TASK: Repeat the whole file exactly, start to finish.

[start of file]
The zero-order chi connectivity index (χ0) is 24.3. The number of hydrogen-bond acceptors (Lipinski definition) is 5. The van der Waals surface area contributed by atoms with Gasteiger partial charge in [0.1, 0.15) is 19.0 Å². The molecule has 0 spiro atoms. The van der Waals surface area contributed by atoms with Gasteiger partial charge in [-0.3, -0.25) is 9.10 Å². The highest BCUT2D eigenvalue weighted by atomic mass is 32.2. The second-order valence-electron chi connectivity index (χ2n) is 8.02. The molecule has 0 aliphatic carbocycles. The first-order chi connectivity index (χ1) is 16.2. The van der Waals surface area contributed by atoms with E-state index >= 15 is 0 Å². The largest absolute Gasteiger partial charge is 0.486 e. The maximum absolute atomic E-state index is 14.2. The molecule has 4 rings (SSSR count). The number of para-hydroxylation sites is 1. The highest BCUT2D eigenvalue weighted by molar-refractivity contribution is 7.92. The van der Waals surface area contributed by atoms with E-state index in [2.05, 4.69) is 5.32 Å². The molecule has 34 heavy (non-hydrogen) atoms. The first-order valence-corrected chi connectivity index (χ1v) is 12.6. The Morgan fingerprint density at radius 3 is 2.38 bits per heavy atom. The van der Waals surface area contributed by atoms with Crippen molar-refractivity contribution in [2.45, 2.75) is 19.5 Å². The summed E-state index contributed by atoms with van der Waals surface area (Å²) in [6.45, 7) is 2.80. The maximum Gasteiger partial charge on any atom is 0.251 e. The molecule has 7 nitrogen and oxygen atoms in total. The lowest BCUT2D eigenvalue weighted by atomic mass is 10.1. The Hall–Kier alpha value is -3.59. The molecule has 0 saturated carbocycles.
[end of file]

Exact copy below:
The zero-order chi connectivity index (χ0) is 24.3. The number of hydrogen-bond acceptors (Lipinski definition) is 5. The van der Waals surface area contributed by atoms with Gasteiger partial charge in [0.1, 0.15) is 19.0 Å². The molecule has 0 spiro atoms. The van der Waals surface area contributed by atoms with Gasteiger partial charge in [-0.3, -0.25) is 9.10 Å². The highest BCUT2D eigenvalue weighted by atomic mass is 32.2. The second-order valence-electron chi connectivity index (χ2n) is 8.02. The molecule has 0 aliphatic carbocycles. The first-order chi connectivity index (χ1) is 16.2. The van der Waals surface area contributed by atoms with E-state index >= 15 is 0 Å². The largest absolute Gasteiger partial charge is 0.486 e. The maximum absolute atomic E-state index is 14.2. The molecule has 4 rings (SSSR count). The number of para-hydroxylation sites is 1. The highest BCUT2D eigenvalue weighted by molar-refractivity contribution is 7.92. The van der Waals surface area contributed by atoms with E-state index in [2.05, 4.69) is 5.32 Å². The molecule has 34 heavy (non-hydrogen) atoms. The first-order valence-corrected chi connectivity index (χ1v) is 12.6. The Morgan fingerprint density at radius 3 is 2.38 bits per heavy atom. The van der Waals surface area contributed by atoms with Crippen molar-refractivity contribution in [2.45, 2.75) is 19.5 Å². The summed E-state index contributed by atoms with van der Waals surface area (Å²) in [6.45, 7) is 2.80. The maximum Gasteiger partial charge on any atom is 0.251 e. The molecule has 7 nitrogen and oxygen atoms in total. The lowest BCUT2D eigenvalue weighted by atomic mass is 10.1. The Hall–Kier alpha value is -3.59. The molecule has 0 saturated carbocycles.